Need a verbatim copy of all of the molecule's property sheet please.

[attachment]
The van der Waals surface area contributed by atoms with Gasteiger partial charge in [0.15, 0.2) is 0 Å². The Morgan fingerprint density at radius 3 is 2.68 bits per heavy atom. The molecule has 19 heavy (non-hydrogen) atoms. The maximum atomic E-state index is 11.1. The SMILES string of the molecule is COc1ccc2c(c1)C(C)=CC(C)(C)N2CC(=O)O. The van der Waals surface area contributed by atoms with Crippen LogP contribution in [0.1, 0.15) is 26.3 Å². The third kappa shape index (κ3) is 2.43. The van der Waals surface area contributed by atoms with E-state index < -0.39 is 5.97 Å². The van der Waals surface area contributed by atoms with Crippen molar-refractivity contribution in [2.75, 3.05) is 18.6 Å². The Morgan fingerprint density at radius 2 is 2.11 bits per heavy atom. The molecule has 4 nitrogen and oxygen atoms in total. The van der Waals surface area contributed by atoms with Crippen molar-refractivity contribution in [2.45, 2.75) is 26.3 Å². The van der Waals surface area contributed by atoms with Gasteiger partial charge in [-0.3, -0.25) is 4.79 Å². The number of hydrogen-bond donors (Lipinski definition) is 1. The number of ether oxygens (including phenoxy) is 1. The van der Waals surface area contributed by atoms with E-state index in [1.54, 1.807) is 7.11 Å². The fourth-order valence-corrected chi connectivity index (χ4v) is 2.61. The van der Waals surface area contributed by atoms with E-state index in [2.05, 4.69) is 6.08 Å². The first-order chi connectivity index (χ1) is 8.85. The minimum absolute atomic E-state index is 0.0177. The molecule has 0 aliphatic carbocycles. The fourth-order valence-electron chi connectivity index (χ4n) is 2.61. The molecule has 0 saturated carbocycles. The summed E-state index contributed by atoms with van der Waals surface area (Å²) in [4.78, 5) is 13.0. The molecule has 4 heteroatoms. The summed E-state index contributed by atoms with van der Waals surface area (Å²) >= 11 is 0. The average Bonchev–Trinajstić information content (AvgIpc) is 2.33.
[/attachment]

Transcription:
The van der Waals surface area contributed by atoms with Gasteiger partial charge in [0.15, 0.2) is 0 Å². The Morgan fingerprint density at radius 3 is 2.68 bits per heavy atom. The molecule has 19 heavy (non-hydrogen) atoms. The maximum atomic E-state index is 11.1. The SMILES string of the molecule is COc1ccc2c(c1)C(C)=CC(C)(C)N2CC(=O)O. The van der Waals surface area contributed by atoms with Crippen LogP contribution in [0.1, 0.15) is 26.3 Å². The third kappa shape index (κ3) is 2.43. The van der Waals surface area contributed by atoms with E-state index < -0.39 is 5.97 Å². The van der Waals surface area contributed by atoms with Crippen molar-refractivity contribution in [2.75, 3.05) is 18.6 Å². The Morgan fingerprint density at radius 2 is 2.11 bits per heavy atom. The molecule has 4 nitrogen and oxygen atoms in total. The van der Waals surface area contributed by atoms with Crippen molar-refractivity contribution in [2.45, 2.75) is 26.3 Å². The van der Waals surface area contributed by atoms with Gasteiger partial charge in [-0.3, -0.25) is 4.79 Å². The number of hydrogen-bond donors (Lipinski definition) is 1. The number of ether oxygens (including phenoxy) is 1. The van der Waals surface area contributed by atoms with E-state index in [1.54, 1.807) is 7.11 Å². The fourth-order valence-corrected chi connectivity index (χ4v) is 2.61. The van der Waals surface area contributed by atoms with E-state index in [2.05, 4.69) is 6.08 Å². The first-order chi connectivity index (χ1) is 8.85. The minimum absolute atomic E-state index is 0.0177. The molecule has 0 aliphatic carbocycles. The fourth-order valence-electron chi connectivity index (χ4n) is 2.61. The molecule has 0 saturated carbocycles. The summed E-state index contributed by atoms with van der Waals surface area (Å²) in [4.78, 5) is 13.0. The molecule has 4 heteroatoms. The summed E-state index contributed by atoms with van der Waals surface area (Å²) >= 11 is 0. The average Bonchev–Trinajstić information content (AvgIpc) is 2.33.